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UI students to celebrate Diwali on campus this weekend

BY RISHABH R. JAIN | NOVEMBER 02, 2012 6:30 AM

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Neighborhoods illuminated with lights and earthen oil lamps, streets full of people wearing shiny new clothes, and a constant background score that is composed of booms from a million firecrackers — Rajiv Ranjan said he is going to miss not being home for Diwali. 

Ranjan, a Ph.D. candidate at the University of Iowa, described Diwali quite simply as the Indian festival of lights. When asked to delve deeper, Ranjan noted that the festival has strong religious lineage.

“In Hinduism, Diwali marks the victory of good over evil,” said Ranjan, also a UI teaching assistant for Hindi. “Hindu rituals become prominent around the time of Diwali, but the celebration part of it is enjoyed by everyone in the country.”

President of the UI Indian Student Alliance Jostna Dash agreed with Ranjan, and she said she believes Diwali in Iowa is a celebration of Indian heritage and culture, more than anything else.

“While historically, Diwali is a religious celebration, the [student association] does not recognize it as a religious event,” Dash said. “It is more of a celebration of the culture and an opportunity for people from all backgrounds to gather and witness the taste, smell, sound and sights of India.”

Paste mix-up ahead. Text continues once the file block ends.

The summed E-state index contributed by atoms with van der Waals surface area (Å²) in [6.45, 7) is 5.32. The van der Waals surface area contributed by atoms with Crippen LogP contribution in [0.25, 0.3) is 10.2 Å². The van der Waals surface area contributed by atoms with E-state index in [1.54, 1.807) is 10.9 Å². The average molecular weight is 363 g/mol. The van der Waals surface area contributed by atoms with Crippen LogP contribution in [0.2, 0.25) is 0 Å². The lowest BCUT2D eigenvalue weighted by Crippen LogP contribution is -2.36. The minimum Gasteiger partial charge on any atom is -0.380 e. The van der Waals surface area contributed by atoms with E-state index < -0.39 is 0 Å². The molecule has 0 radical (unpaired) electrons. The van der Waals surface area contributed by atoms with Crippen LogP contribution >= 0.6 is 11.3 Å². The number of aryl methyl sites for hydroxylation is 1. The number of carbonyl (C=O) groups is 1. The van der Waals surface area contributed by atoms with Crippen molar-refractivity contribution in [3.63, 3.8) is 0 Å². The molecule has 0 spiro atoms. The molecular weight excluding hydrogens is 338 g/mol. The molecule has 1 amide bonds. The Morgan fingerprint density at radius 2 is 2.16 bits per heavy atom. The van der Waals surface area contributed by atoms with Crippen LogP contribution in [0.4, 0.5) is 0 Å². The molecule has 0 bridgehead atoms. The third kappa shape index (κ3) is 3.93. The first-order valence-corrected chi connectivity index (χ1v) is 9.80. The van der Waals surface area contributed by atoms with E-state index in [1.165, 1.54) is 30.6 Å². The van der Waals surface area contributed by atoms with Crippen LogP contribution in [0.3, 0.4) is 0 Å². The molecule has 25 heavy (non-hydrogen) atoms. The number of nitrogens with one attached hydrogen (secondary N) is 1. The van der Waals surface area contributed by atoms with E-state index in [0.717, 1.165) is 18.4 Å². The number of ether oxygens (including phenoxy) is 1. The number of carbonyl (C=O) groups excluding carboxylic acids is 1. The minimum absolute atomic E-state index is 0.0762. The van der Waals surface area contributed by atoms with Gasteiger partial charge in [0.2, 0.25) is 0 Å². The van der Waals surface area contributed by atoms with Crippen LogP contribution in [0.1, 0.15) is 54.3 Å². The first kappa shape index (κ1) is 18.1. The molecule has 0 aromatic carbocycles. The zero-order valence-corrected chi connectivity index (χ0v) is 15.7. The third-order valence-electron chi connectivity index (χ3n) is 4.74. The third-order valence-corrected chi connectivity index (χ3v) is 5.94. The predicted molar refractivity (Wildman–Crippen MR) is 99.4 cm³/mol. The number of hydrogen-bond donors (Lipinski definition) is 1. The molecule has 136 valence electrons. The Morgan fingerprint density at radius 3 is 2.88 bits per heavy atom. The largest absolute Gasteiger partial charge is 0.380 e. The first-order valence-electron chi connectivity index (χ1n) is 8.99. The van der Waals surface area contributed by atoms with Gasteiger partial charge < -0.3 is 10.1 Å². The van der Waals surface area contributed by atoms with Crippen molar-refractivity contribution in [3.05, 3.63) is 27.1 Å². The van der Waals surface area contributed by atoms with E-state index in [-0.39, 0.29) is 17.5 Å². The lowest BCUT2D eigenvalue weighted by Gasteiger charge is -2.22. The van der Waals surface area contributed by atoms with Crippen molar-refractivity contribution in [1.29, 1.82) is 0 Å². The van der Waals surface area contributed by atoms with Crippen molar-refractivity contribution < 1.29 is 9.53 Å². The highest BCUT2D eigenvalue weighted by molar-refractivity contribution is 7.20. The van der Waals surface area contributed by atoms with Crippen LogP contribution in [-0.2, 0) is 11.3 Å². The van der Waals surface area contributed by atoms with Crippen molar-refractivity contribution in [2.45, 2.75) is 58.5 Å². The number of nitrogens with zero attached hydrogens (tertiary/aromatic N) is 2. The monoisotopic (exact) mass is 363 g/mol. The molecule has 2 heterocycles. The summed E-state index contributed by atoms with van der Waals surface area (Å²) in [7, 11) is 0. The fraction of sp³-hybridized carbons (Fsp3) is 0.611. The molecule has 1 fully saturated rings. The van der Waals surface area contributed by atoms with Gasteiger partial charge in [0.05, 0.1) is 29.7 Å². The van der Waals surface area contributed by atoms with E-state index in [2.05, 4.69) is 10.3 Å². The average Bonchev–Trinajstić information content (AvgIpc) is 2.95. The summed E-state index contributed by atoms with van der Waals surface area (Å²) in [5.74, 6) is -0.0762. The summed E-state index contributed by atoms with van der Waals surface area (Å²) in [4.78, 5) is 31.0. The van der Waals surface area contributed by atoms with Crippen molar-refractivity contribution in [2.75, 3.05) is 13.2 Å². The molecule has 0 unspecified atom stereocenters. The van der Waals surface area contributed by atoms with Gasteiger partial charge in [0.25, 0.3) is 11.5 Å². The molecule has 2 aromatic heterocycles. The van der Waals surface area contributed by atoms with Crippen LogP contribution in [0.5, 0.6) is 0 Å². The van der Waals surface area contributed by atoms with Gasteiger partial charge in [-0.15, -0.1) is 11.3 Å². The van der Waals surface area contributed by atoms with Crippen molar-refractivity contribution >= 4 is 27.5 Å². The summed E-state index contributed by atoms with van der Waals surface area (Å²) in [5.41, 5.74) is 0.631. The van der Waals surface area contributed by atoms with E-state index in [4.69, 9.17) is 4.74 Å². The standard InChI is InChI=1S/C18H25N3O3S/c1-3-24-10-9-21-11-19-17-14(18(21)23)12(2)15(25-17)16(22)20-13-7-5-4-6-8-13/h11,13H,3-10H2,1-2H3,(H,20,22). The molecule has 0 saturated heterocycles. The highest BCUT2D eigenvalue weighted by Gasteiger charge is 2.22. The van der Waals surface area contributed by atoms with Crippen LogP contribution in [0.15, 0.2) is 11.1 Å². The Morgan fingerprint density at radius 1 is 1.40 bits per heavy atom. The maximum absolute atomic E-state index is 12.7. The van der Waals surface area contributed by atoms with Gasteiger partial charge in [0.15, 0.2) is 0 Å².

Diwali — now the biggest UI event in the fall semester — has been celebrated on the UI campus since the organization came into existence about 16 years ago, Dash said. Last year, more than 600 people were in attendance.

Scheduled for Saturday in the IMU, this year’s event is going to include performances by dance groups Iowa Andhi and Hawkeye Bhangra and also by the South Asian fusion a cappella group Iowa Agni.

Dash said a new feature this year will be the sale of crafts and calendars by the UI Chapter of Association for India’s Development, with all proceeds going to aid the development of more schools in India.

UI sophomore Ananya Kumar, a member of Iowa Agni, said her group has been practicing twice a week since August to be on its game. Excited about the event, Kumar said she thinks the Indian Student Alliance does a great job of making Diwali a very inclusive celebration.

“They do a very good job of blending in and including people that may not know too much about Diwali,” she said. “They have a lot of insight into how people celebrate Diwali in India and that really immerses you into the whole aura of the festival.”

A graduate student from India said the American equivalent to Diwali would be a combination of Christmas and July 4.

Bhupinder Singh, who misses shooting firecrackers from his rooftop the most, said he is very impressed with the groups’ performances involved in the event.

“I love that it is such a community event,” Singh said. “Everyone gets to dress up in their traditional clothes, meet new people, take pictures. It is heartening to see the students of Indian origin born in the U.S. putting up very traditional performances and keeping the culture alive.”


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